Avid recipe collectors, Hollins and Cohen source ideas from the likes of Goop and The New York Times and feature favorite, trusted brands: Four Sigmatic mushroom chai latte mix in chia seed pudding and Sunwarrior protein powder in frozen smoothie cups (just add water or nut milk and blend). In addition to hearty soups, “buddha bowls,” crunchy salads, and inventive entrées, kits include a robust “Rainbow of Health” crudité sampler, featuring 10 to 12 different vegetables (watermelon radish, tiny sweet yellow peppers, jicama sticks, among others) and flavorful dips such as a Costa Rican black bean spread or cilantro-jalapeño pesto.

“Sometimes a client will send me a picture of their finger, holding up (a vegetable), like, ‘What is this?’” Cohen says. Before GCFD, she offered an abbreviated version of the plan as a wellness amenity, hand-delivered to about 15 of her private clients. “I called it a ‘whole foods cleanse,’” Cohen explains. “That program was so much fun, and so well received, that I started to think about how it could be a sustainable business.”

Cohen pitched her dear friend Hollins in January 2019 after a long-awaited hike.

“I couldn’t stop thinking about the glass jar thing!” exclaims Hollins, who envisioned a farmers’ market-feeling, zero-waste endeavor. They launched Good Clean Food Delivered officially in April 2019. Now, “We treat it as a creation of art—we want the dishes to look beautiful. We have a method to how we stack, so the assembly takes time. We are constantly laughing, like, ‘I just prepped butternut for three-and-a-half hours.’”

This week, that squash is roasted and combined with shaved, seared Brussels sprouts, tangy tamarind sauce, and chopped peanuts in an NYT Cooking-inspired pad Thai. There’s also a Thai-coconut hummus; puréed Szechuan carrot soup with Sriracha-toasted cashew-coconut garnish; and a low-oil, high-spice riff on widely available chipotle Bitchin’ Sauce.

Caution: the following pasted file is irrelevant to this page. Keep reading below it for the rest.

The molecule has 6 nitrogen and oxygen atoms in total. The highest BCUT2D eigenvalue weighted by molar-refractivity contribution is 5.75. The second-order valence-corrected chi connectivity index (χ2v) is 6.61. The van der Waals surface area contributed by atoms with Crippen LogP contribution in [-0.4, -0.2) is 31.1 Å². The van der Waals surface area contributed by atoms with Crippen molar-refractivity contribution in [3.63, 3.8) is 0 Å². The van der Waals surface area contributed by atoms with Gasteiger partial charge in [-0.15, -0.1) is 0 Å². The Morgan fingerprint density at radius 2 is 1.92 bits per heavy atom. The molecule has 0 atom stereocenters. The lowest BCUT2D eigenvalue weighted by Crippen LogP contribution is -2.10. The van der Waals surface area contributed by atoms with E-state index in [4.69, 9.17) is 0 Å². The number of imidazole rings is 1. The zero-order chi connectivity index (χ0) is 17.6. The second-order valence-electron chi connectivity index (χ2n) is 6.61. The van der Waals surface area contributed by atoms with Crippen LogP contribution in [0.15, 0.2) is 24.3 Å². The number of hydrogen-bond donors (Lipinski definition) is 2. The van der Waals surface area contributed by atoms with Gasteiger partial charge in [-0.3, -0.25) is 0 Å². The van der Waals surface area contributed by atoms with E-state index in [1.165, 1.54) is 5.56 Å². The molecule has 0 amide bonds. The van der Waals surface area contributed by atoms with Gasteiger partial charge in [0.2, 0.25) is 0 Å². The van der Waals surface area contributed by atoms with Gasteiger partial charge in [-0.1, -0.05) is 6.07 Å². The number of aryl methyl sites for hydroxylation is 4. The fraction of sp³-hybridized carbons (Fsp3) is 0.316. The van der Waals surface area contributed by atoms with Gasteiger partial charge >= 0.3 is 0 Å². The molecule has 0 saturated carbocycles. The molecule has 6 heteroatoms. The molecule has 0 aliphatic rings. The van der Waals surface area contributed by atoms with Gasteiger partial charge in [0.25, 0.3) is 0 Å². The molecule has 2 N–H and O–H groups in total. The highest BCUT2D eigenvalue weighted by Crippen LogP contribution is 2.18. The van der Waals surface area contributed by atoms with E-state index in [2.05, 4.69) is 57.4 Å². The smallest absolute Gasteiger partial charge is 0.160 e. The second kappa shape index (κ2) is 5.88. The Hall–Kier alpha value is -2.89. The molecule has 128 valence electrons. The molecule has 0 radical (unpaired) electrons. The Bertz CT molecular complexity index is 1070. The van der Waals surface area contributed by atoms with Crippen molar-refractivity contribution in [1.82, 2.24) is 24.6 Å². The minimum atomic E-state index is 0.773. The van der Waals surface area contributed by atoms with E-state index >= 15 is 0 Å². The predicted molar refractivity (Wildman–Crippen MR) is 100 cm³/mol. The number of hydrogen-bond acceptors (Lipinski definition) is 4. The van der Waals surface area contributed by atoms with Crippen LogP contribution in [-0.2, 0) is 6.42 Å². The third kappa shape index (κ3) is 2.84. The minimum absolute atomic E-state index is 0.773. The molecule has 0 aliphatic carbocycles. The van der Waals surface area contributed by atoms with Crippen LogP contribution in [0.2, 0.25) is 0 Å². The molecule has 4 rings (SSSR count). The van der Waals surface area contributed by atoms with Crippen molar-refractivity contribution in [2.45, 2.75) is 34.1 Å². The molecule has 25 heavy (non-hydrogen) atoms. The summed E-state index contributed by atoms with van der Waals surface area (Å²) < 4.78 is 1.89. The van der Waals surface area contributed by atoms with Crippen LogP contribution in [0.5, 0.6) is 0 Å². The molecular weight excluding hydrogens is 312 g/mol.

“Last week was Mexican, (so we’re presenting) Asian this week, to keep the flavor profile fresh,” Hollins notes. And a cauliflower-based “Better Than Bolognese,” served over creamy polenta with sautéed greens and vegan “Parmesan” made from ground macadamia nuts, nutritional yeast, hemp seeds and garlic powder.

In addition to collecting the glassware and cooler bags, GCFD will gather recyclable items if clients do not have residential collection. Mindfulness is baked into the GCFD philosophy: a new “Mini” option is available for customers who might find the Signature plan (starting at $325; breakfast, lunch, dinner, and snacks for five days, includes $50 first-order packaging fee) overwhelming. The Mini features 16-ounce portions (instead of Signature’s standard 32-ounces) and four fewer servings total—likely more manageable for single folks with smaller appetites or those who eat some meals away from home.

For many locals, the timing is right.

“When COVID hit, we changed from a luxury to a necessity,” Hollins says. “Instead of feeling like they’re gonna splurge on this service, clients started to feel like (they) need this service.” That drove the duo to launch a Boulder/Denver satellite with a dedicated chef in May.

“We bridge the gap between knowing what to do and actually being able to execute it,” Cohen concludes. I feel that lately. The promise of stress-free meals packed with a rainbow of whole foods, minus any shopping, chopping, cooking or cleanup? Sold.

Amanda Rae is the editor of “The Aspen Cookbook,” out now as a fundraiser for local restaurants. AspenCookbook.com